The damages verdict
After 20 years, eventually the judge awarded the song to me… and the money that had been taken for My Sweet Lord. So I suddenly end up with He’s So Fine!
Having lost the court case alleging plagiarism, George Harrison was liable for damages. The judge was responsible for deciding the amount; he began by determining the income generated by My Sweet Lord, and how much of that song was derived from He’s So Fine.
The case was originally scheduled to be heard in November 1976. However, it was delayed until February 1981 due to the sale of Bright Tunes to Allen Klein’s ABKCO company, and with it all litigation claims. Klein and Harrison had parted company professionally by this point, and Klein had offered to sell some of the rights to He’s So Fine to Harrison for $700,000.
Harrison argued that Klein had acted improperly by purchasing Bright Tunes, and amended his plea to request that Klein be disqualified from receiving any damages.
The district judge ruled that Klein was not entitled to profit from his purchase of Bright Tunes (and, by extension, He’s So Fine), a decision that was upheld by the appeals court. The court also found that Klein had acted improperly by sharing financial information about My Sweet Lord to Bright Tunes before the question of liability was settled, and that he should not be rewarded by the court for breaching the fiduciary duty owed to Harrison.
Four main sources of revenue were considered in the damages hearing: mechanical royalties (the amount paid to a song’s publisher by a record company to release it); performance royalties (revenue derived from broadcasting); sheet music and folio sales; and profits from Apple Records.
Performance royalties and sheet music sales were determined at $359,794 and $67,675 respectively, according to accounting records. The other amounts were harder to ascertain.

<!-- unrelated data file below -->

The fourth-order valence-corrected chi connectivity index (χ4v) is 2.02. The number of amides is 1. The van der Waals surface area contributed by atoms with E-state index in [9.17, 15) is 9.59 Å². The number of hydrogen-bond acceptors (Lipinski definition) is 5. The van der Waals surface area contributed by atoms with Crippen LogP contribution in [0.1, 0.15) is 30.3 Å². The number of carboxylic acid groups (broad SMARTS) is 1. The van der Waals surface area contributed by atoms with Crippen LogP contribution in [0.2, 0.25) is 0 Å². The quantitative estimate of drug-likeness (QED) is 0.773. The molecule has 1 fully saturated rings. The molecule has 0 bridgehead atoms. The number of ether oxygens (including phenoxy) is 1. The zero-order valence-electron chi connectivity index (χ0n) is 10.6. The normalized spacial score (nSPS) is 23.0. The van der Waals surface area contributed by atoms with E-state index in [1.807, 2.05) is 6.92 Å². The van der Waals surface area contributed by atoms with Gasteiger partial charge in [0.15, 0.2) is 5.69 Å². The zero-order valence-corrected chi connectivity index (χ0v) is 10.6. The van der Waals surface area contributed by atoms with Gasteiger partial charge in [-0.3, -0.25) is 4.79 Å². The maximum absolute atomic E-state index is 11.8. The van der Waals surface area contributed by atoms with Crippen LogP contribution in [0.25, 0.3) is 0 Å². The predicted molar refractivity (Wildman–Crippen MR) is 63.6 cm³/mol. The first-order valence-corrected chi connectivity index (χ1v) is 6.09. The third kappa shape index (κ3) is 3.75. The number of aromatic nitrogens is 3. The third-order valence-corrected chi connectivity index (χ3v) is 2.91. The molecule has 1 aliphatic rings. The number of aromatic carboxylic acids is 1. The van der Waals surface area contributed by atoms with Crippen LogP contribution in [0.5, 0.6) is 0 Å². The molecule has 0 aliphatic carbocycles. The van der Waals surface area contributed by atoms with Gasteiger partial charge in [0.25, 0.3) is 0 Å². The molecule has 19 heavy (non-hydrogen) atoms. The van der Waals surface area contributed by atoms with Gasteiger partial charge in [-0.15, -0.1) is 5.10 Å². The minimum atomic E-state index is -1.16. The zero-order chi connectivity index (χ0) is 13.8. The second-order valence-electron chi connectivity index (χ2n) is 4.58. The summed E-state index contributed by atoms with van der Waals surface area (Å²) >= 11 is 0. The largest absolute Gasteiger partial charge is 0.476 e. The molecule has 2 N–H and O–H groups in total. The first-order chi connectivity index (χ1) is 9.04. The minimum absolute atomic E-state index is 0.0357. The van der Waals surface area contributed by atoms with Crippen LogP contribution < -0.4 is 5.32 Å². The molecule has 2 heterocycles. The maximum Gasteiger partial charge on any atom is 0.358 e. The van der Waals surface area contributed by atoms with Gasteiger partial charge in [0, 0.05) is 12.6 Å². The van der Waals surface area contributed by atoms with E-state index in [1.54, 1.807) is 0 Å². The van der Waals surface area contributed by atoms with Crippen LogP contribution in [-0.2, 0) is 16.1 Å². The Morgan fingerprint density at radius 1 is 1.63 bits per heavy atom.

Mechanical royalties were established at $260,103, including single and related album sales. However, the judge noted that the song’s popularity would have effectively increased revenue for the other compositions on the All Things Must Pass album, and for the single’s b-side, Isn’t It A Pity.
The court looked closely at the amount of North American radio play that each song on the album had received. Of the 22 songs, only nine had been played, and My Sweet Lord had represented 70% of the album’s total airplay. The judge therefore ruled that 70% of mechanical royalties from the single, and 50% from those for All Things Must Pass, were attributable to My Sweet Lord.
The compilation The Best Of George Harrison was also a factor. The judge eventually determined that the gross earnings attributable to My Sweet Lord for the single amounted to $54,526; $588,188 for the album All Things Must Pass; and $6,887 from The Best Of George Harrison. This amounted to a total of $646,601 in the USA and Canada.
A further consideration was profits for Apple generated from My Sweet Lord. Using a similar formula as before for the single and two albums, the judge found the resultant earnings were $130,629 from the single; $925,731 from All Things Must Pass; and $21,598 from The Best Of George Harrison.